Archive for July, 2013

It’s Alive!

July 26, 2013

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I recently received an e-mail on Pinterest that said this:

    Trending on Pinterest…
    Is anything related to the newborn British royal baby. Pinners are continuing the baby-fever with party ideas fit for a prince, souvenirs and – our favorites – boards featuring historic baby pictures from years past.

CNN is still covering the birth of the royal baby. MSNBC has devoted enormous coverage to it. (I guess it saves them from having to discuss Snowden and the NSA.) It seems tactless to point out that the US fought a war to separate itself form the British monarchy.

Despite (or perhaps because of?) our theoretically egalitarian society, Americans tend to be suckers for aristocrats, both real and pretend. You may recall that Mark Twain made this point in Huckleberry Finn. When Erich Stroheim, the son of a Viennese hatmaker, arrived at Ellis Island, he gave his name as Count Erich Oswald Hans Carl Maria von Stroheim und Nordenwall, which was as shrewd a career move as any man ever made. He had a lucrative film career playing aristocrats (although in an often unflattering manner).

Americans mourned the death of Princess Diana, and they swooned over The King’s Speech, which told us that Britain was saved from the Nazis by Geroge VI and his speech therapist.

We might as well just surrender.

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Israel Shamir, Again

July 21, 2013

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On July 17, CounterPunch posted an article by Israel Shamir entitled Snowden in Moscow. In it, Shamir writes:

    Snowden was not seeking limelight, quite the opposite! He wished to stop the crimes being committed by No Such Agency in the name of American people, no more, no less. He hoped to become a new Deep Throat, whose identity would never be revealed. His first profound revelations were made by correspondence; he flew to Hong Kong as he was familiar with the place, spoke fluent Chinese, and planned to return home to Hawaii. It appears that the Guardian Newspaper pushed him into revealing his identity.

Shamir cites no sources for this. It should be clear that his claim implicates Glenn Greenwald, since Greenwald was the Guardian‘s contact with Snowden.

Shamir’s article has caused something of a row, as reported in an article in Popular Resistance. The article includes an exchange of e-mails between Kit Flynn, Greenwald, and Shamir, in which Greenwald flatly denies Shamir’s claim. (He also calls Shamir “an idiot”.) In one of the e-mails, Shamir makes the following revealing comment: “As probably you are aware, I am not a friend of the Guardian, a newspaper that smeared me in many possible ways.”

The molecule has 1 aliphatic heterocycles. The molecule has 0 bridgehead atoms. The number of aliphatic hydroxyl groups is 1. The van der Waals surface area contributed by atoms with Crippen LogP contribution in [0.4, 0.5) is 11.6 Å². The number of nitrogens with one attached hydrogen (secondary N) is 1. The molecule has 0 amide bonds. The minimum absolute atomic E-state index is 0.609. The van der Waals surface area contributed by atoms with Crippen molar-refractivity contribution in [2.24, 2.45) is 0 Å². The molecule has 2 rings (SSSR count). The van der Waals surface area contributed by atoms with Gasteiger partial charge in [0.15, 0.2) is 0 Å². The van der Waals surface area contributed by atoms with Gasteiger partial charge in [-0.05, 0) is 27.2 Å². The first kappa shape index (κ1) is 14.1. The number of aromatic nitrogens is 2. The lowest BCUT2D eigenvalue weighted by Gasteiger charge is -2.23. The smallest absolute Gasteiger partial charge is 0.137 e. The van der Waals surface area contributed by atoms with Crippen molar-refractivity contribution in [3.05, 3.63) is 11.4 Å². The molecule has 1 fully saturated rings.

In its July 19-21 issue, CounterPunch posted Shamir’s reply to the Popular Resistance aricle, entitled Snowden in London: A Postscript. In it, Shamir writes:

    Naturally Greenwald (whom I never even mentioned) did not make decisions for Snowden, as far as I know. As for responsibility – yes, I do think that the Guardian was responsible for providing Snowden with a safe route. Remember, Hong Kong was a preferred (by Brits) jurisdiction to arrange for rendition, as Counterpunch reported.

    Journalism is a rough game, but it is still a human occupation. You can’t take a guy, goad him into spilling the beans, and drop him at the gate of police station. Even if he was ready to tell all he knew: still one is responsible for his safety.

    Apparently we have different ideas of responsibility. My idea: “one should protect the source; help the man to reach safety, and only then to release info.” Their idea: “publish and let the guy fry. It is his choice. We are just publishing.”

    I am being guided by compassion to the defector (for Snowden is a defector from the Power to the People side), PopRes and GG are guided by cold-nosed wish to get the stuff and dump the guy.

Isn’t this cute? Shamir starts out by denying that he ever accused Greenwald of pushing Snowden, and he then proceeds to imply that that is just what Greenwald did. (Note that Shamir doesn’t acknowledge that Greenwald has put himself at risk by reporting Snowden’s revelations.)

Shamir then gives us this high-minded sentiment:

    This is the bottom line, and we could reach it without so much of abuse and vehemence. We have different ideas of responsibility. Let us remain – each one – with these ideas. I have no wish to argue these points again.

Don’t you just hate this guy?

The Year of Living Dangerously

July 18, 2013

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The 1965 Indonesian military coup was one of the most horrific events of the second half of the twentieth century. It killed over a million Indonesians, and it ushered in the Suharto dictatorship that ruled Indonesia for 31 years. It was an event that has not gotten as much attention in the West as it should.

Peter Weir’s 1982 film, The Year of Living Dangerously is set in Indonesia in the months before the coup. Guy Hamilton (Mel Gibson) is an ambitious young journalist from Australia, who has just been given his first foreign correspondent assignment in Indonesia. He meets a mysterious photographer named Billy Kwan (Helen Hunt). Billy arranges for Guy to interview the head of the PKI, the Indonesian communists, a major scoop that helps Guy’s career. Billy introduces Guy to Jill (Sigourney Weaver), who is an assistant to the military attaché at the British embassy. Guy and Jill have an affair, much to the disapproval of Jill’s boss. One day, Guy learns from that there is a shipment of arms coming from China for the PKI. Over Billy’s objections, Guy decides to write a story about this, even though everyone will know that he learned about this from Jill, which will hurt her standing at the embassy.

The Year of Living Dangerously is an oddly disappointing film, one that seems to promise far more than it actually delivers. There is a sense of foreboding during much of the film, because we know about the disaster that the characters can’t see coming. And some of the scenes seem to hint that more is going on than meets the eye. Yet the Indonesian coup ends up merely serving as the backdrop to a romance between Mel Gibson and Sigourney Weaver. There are depictions of poverty in Jakarta, and there is a scene of communists being executed by the military, but the the film is mainly about a group of wealthy Westerners. It would be interesting to see a film about the coup told from an Indonesian point-of-view.

A Few More Thoughts on the Trayvon Martin Case

July 16, 2013

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The other night a woman told me she thought the controversy over the George Zimmerman trial was overblown. Mind you, she wasn’t defending what Zimmerman did. Rather, her argument was that with so many injustices in the world, it simply wasn’t right to devote so much attention to a single case.